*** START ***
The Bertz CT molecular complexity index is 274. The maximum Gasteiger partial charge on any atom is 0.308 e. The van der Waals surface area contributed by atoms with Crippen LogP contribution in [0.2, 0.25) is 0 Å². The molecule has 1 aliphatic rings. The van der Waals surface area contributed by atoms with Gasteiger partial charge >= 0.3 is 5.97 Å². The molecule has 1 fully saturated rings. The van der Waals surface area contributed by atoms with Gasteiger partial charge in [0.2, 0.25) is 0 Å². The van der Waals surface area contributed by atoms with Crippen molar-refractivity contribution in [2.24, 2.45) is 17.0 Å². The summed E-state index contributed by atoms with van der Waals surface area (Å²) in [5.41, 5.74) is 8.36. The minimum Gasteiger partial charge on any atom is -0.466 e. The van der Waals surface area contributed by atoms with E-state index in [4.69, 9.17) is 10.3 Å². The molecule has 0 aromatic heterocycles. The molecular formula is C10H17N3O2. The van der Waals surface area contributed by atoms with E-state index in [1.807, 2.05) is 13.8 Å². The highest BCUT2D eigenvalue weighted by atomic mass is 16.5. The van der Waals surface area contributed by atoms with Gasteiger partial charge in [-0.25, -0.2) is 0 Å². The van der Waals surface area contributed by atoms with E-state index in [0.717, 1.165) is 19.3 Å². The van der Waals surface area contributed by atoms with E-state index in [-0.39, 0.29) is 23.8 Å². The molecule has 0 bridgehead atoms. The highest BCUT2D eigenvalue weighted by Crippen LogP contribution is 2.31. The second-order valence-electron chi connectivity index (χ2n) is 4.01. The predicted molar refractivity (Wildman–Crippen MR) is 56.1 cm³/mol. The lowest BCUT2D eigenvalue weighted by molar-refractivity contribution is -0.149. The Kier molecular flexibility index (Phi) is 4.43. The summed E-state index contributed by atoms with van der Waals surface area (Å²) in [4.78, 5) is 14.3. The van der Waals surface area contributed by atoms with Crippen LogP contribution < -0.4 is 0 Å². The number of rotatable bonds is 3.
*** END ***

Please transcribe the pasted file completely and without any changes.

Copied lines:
The Bertz CT molecular complexity index is 274. The maximum Gasteiger partial charge on any atom is 0.308 e. The van der Waals surface area contributed by atoms with Crippen LogP contribution in [0.2, 0.25) is 0 Å². The molecule has 1 aliphatic rings. The van der Waals surface area contributed by atoms with Gasteiger partial charge >= 0.3 is 5.97 Å². The molecule has 1 fully saturated rings. The van der Waals surface area contributed by atoms with Gasteiger partial charge in [0.2, 0.25) is 0 Å². The van der Waals surface area contributed by atoms with Crippen molar-refractivity contribution in [2.24, 2.45) is 17.0 Å². The summed E-state index contributed by atoms with van der Waals surface area (Å²) in [5.41, 5.74) is 8.36. The minimum Gasteiger partial charge on any atom is -0.466 e. The van der Waals surface area contributed by atoms with E-state index in [4.69, 9.17) is 10.3 Å². The molecule has 0 aromatic heterocycles. The molecular formula is C10H17N3O2. The van der Waals surface area contributed by atoms with E-state index in [1.807, 2.05) is 13.8 Å². The highest BCUT2D eigenvalue weighted by atomic mass is 16.5. The van der Waals surface area contributed by atoms with Gasteiger partial charge in [-0.25, -0.2) is 0 Å². The van der Waals surface area contributed by atoms with E-state index in [0.717, 1.165) is 19.3 Å². The van der Waals surface area contributed by atoms with E-state index in [-0.39, 0.29) is 23.8 Å². The molecule has 0 bridgehead atoms. The highest BCUT2D eigenvalue weighted by Crippen LogP contribution is 2.31. The second-order valence-electron chi connectivity index (χ2n) is 4.01. The predicted molar refractivity (Wildman–Crippen MR) is 56.1 cm³/mol. The lowest BCUT2D eigenvalue weighted by molar-refractivity contribution is -0.149. The Kier molecular flexibility index (Phi) is 4.43. The summed E-state index contributed by atoms with van der Waals surface area (Å²) in [4.78, 5) is 14.3. The van der Waals surface area contributed by atoms with Crippen LogP contribution < -0.4 is 0 Å². The number of rotatable bonds is 3.